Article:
Friday, November 23, 2012

Writing security applications for Apple App Store

I spent over two decades in the IT industry, significant portion of that was spent building security applications, including encryption software for EFTPOS terminals used in Australia.

For over a decade now I have been playing with the idea of writing a simple password manager for my own personal use. The idea evolved into a range of products, some of them were free in the public domain and some were commercial applications.

Most recently, since July 2011 I have been working on a product called MiniBluebox that allows users to define and keep their private data such as passwords in one or many secure documents stored on Mac, IOS devices or iCloud.

Unfortunately "security apps" category is a hard sell. Most people do not understand what is involved both in terms of risks, and in terms of technology. It is extremely difficult to communicate security in layman terms especially in an era of Internet-induced attention deficit disorder.

There are hundreds of similar password manager apps, and it is possible that some of these applications could have been developed by people with questionable credentials or intentions.

From my experience even though Apple tests your app for general fitness (eg. crash tests), they do not catch or test everything. It is true that IOS apps are sandboxed, and technically it helps, however sandboxing alone may not be sufficient to protect users' data against malware attacks. Ultimately the users' privacy depends on the type, application method and level of encryption used, among other factors.

We should also consider, the sheer volume of Apple App Store domain which is now staggering. At the time of this writing there are nearly or over 1 million apps on the App Store. The consumers are increasingly exposed to a massive online store with very little at their disposal to filter and check credibility of applications other than dubious star system that focuses on commercially motivated usability aspects.

During app submission Apple asks the developer if their app is using Encryption.

If you answer "Yes" then Apple channels you to a U.S. Government website for you to register your app and its encryption algorithm with Bureau of Industry and Security, U.S. Department of Commerce, Commodity Classification Automated Tracking System (CCATS). Note this is required by U.S. Law.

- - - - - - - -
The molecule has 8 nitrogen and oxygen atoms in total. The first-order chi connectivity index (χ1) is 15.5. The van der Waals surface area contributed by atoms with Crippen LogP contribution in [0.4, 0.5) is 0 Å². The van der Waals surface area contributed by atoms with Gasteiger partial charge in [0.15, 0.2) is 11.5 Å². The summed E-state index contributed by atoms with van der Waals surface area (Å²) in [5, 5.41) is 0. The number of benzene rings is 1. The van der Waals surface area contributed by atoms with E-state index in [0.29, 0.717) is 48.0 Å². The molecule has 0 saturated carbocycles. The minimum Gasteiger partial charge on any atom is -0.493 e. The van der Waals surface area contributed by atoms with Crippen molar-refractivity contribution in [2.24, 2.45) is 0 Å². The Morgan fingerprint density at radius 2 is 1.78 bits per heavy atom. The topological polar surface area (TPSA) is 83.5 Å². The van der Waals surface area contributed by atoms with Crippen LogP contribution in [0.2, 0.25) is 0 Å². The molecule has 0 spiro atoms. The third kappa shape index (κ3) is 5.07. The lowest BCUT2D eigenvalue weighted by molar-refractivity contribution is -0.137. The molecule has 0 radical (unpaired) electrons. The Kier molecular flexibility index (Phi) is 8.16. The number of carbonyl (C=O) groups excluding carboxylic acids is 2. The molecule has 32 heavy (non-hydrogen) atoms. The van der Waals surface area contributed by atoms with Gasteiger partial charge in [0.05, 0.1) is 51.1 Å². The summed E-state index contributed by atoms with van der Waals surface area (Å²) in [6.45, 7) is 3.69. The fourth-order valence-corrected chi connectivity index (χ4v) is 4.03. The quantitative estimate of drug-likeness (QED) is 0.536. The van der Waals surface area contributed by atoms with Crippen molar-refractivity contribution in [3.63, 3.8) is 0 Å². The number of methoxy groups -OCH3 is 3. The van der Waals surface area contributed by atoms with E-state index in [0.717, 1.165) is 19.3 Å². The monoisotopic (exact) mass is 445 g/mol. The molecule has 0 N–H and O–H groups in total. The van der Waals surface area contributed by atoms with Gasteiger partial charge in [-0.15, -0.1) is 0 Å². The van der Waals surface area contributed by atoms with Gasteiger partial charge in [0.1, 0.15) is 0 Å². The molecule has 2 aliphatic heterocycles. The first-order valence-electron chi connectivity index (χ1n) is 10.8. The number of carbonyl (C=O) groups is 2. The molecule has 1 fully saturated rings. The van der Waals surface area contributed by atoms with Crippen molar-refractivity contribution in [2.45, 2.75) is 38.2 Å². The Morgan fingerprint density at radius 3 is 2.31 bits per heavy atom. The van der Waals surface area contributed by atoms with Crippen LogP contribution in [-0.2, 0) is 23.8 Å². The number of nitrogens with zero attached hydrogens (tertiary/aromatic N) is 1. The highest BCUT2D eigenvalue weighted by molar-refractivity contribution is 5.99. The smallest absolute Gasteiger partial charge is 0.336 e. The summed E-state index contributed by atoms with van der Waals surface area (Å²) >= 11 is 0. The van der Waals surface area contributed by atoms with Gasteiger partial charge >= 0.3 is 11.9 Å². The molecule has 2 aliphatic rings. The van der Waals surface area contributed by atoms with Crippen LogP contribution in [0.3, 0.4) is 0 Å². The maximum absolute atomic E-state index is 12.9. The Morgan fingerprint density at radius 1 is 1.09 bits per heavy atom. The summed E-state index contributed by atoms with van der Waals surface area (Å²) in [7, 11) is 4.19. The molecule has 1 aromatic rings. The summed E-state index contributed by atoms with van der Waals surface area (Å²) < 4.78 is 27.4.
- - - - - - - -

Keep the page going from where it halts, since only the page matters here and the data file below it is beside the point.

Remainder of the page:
But my point is not everybody I believe answers this question candidly.

By the nature of my work I interact with other developers at websites such as StackOverflow. I have had the impression that some developers may be hiding the fact that their password management application uses encryption simply to be able to bypass tedious process of registering their apps with CCATS. I also do not think Apple checks whether the question is answered candidly.

So ultimately as a user you should do your homework and investigate thoroughly not only what the app does, but who developed it and how it is being developed.

Personally I try to explain every bit of information that might interest users on product website and in principle I maintain open and honest relationship between myself, Apple, users and everybody else.

The encryption algorithm I use is called Skein which is public domain and how I use it is explained on my website. MiniBluebox is officially registered with Bureau of Industry and Security, U.S. Department of Commerce, Commodity Classification Automated Tracking System (CCATS). MiniBluebox was given the encryption registration number ERN R103536.

There is absolutely no secret on what I am doing, and I strongly encourage my users to contact me for any questions they may have. But by the same token I can't help to think that Apple should provide users and developers a better, fairer and more transparent store environment for users to make informed decisions especially in the area of security.

No comments: